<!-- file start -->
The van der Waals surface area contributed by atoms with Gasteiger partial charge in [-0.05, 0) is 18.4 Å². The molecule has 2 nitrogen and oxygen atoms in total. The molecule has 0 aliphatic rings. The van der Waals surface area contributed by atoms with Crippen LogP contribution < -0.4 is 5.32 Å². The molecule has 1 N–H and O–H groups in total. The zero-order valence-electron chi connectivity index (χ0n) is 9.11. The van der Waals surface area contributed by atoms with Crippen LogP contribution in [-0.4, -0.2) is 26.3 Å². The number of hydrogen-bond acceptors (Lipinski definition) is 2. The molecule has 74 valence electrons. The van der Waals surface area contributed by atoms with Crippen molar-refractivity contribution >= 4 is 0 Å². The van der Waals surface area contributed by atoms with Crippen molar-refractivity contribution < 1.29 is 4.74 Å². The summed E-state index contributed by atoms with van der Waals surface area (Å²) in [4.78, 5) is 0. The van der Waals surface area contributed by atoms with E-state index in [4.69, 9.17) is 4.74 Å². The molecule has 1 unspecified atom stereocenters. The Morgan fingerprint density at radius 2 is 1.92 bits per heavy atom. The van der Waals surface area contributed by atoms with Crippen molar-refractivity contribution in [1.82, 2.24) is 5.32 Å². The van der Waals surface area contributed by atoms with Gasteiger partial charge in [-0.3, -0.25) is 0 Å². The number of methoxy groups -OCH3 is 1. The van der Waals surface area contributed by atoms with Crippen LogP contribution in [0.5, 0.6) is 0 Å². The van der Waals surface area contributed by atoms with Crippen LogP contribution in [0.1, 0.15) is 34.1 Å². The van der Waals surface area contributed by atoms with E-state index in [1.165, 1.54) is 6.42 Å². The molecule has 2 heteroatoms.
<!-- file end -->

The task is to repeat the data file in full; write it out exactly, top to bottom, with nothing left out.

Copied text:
The van der Waals surface area contributed by atoms with Gasteiger partial charge in [-0.05, 0) is 18.4 Å². The molecule has 2 nitrogen and oxygen atoms in total. The molecule has 0 aliphatic rings. The van der Waals surface area contributed by atoms with Crippen LogP contribution < -0.4 is 5.32 Å². The molecule has 1 N–H and O–H groups in total. The zero-order valence-electron chi connectivity index (χ0n) is 9.11. The van der Waals surface area contributed by atoms with Crippen LogP contribution in [-0.4, -0.2) is 26.3 Å². The number of hydrogen-bond acceptors (Lipinski definition) is 2. The molecule has 74 valence electrons. The van der Waals surface area contributed by atoms with Crippen molar-refractivity contribution >= 4 is 0 Å². The van der Waals surface area contributed by atoms with Crippen molar-refractivity contribution < 1.29 is 4.74 Å². The summed E-state index contributed by atoms with van der Waals surface area (Å²) in [4.78, 5) is 0. The van der Waals surface area contributed by atoms with E-state index in [4.69, 9.17) is 4.74 Å². The molecule has 1 unspecified atom stereocenters. The Morgan fingerprint density at radius 2 is 1.92 bits per heavy atom. The van der Waals surface area contributed by atoms with Crippen molar-refractivity contribution in [1.82, 2.24) is 5.32 Å². The van der Waals surface area contributed by atoms with Gasteiger partial charge in [-0.3, -0.25) is 0 Å². The number of methoxy groups -OCH3 is 1. The van der Waals surface area contributed by atoms with Crippen LogP contribution in [0.5, 0.6) is 0 Å². The van der Waals surface area contributed by atoms with Crippen LogP contribution in [0.1, 0.15) is 34.1 Å². The van der Waals surface area contributed by atoms with E-state index in [1.165, 1.54) is 6.42 Å². The molecule has 2 heteroatoms.